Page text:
PORTLAND, Ore. — Relief from dangerous air spewing from massive wildfires across the West won’t come until later in the week or beyond, forecasters say, and the hazy and gunk-filled skies might stick around for even longer.
People in Oregon, Washington and parts of California were struggling under acrid yellowish-green smog. It seeped into homes and businesses, moved into cars through air conditioning vents and caused the closure of the Oregon Zoo in Portland.
Oregon’s Department of Environmental Quality extended an air quality alert to Thursday after it was to initially expire on Monday. The visibility was so poor that on Monday Alaska Airlines announced it was suspending service to Portland and Spokane, Washington, until Tuesday afternoon.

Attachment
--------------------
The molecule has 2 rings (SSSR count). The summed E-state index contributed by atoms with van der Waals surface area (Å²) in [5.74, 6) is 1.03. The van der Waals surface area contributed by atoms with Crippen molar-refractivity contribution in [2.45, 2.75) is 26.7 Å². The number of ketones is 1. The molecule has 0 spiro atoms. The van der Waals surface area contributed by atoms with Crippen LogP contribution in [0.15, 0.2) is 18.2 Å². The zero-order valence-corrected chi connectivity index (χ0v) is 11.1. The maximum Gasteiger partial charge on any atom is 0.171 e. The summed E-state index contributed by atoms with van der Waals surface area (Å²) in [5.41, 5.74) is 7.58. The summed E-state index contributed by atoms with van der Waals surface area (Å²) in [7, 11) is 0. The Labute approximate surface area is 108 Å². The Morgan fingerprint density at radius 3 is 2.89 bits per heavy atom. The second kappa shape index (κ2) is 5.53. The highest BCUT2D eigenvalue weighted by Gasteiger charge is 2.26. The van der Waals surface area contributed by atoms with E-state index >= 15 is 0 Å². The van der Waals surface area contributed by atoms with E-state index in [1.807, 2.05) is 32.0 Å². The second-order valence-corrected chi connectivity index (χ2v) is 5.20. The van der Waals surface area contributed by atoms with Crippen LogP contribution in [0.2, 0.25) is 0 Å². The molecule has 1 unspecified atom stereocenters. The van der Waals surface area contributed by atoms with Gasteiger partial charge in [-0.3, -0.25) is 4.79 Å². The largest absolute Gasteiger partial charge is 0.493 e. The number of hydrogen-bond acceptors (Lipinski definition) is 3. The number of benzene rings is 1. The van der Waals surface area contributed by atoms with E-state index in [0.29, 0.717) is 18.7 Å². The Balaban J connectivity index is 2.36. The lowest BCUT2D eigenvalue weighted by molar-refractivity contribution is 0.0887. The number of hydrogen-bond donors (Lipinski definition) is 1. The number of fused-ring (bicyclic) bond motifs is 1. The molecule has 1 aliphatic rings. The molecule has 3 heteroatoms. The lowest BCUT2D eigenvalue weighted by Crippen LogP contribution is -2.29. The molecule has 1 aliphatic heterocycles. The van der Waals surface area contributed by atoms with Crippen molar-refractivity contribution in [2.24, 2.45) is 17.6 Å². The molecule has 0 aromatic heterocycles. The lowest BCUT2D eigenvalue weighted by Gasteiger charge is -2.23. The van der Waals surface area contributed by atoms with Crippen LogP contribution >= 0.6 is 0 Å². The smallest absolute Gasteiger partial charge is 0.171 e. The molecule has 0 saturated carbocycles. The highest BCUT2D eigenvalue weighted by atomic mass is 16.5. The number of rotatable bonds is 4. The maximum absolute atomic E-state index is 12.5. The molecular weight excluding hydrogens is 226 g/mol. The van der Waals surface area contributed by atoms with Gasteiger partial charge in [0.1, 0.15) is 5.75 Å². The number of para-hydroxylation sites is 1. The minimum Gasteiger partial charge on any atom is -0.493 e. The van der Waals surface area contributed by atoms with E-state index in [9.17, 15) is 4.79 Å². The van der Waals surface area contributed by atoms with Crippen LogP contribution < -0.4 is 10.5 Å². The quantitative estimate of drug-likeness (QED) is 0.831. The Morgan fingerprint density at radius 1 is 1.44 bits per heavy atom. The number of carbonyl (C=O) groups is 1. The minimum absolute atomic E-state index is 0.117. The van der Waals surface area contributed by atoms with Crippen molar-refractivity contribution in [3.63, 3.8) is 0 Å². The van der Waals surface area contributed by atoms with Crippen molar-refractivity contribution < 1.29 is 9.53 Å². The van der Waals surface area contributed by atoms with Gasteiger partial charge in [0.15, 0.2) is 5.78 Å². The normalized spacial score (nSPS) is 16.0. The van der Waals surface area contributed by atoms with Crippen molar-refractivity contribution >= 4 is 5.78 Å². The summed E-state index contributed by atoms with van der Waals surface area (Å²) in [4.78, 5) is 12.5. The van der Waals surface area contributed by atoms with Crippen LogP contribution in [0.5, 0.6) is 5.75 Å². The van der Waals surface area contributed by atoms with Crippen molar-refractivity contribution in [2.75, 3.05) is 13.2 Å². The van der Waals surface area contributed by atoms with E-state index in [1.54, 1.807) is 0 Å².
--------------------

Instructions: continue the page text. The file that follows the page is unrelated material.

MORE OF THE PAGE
Some areas of central California blanketed by smoke are not likely to see relief until October, said Dan Borsum, the incident meteorologist for a fire in Northern California.
“It’s going to take a substantially strong weather pattern to move all the smoke,” Borsum told a fire briefing Sunday night. He said smoke from dozens of wildfires in the West and throughout California is pooling in the Central Valley, which already has some of California’s worst air quality even when wildfires are not burning.
In Oregon, places like the Oregon Convention Center in downtown Portland are being used as a smoke advisory shelter where people in need of healthy air quality can go.
Dylan Darling, a spokesman for the state’s department of Environmental Quality, said typically during wildfires in Oregon, such as those in 2017 that carried heavy smoke to the Willamette Valley and Eugene area, people can escape to other areas of the state for clean air.
“That’s what’s standing out — there just isn’t a place in Oregon right now to find fresh air,” Darling said.
—AP stories contributed to this report.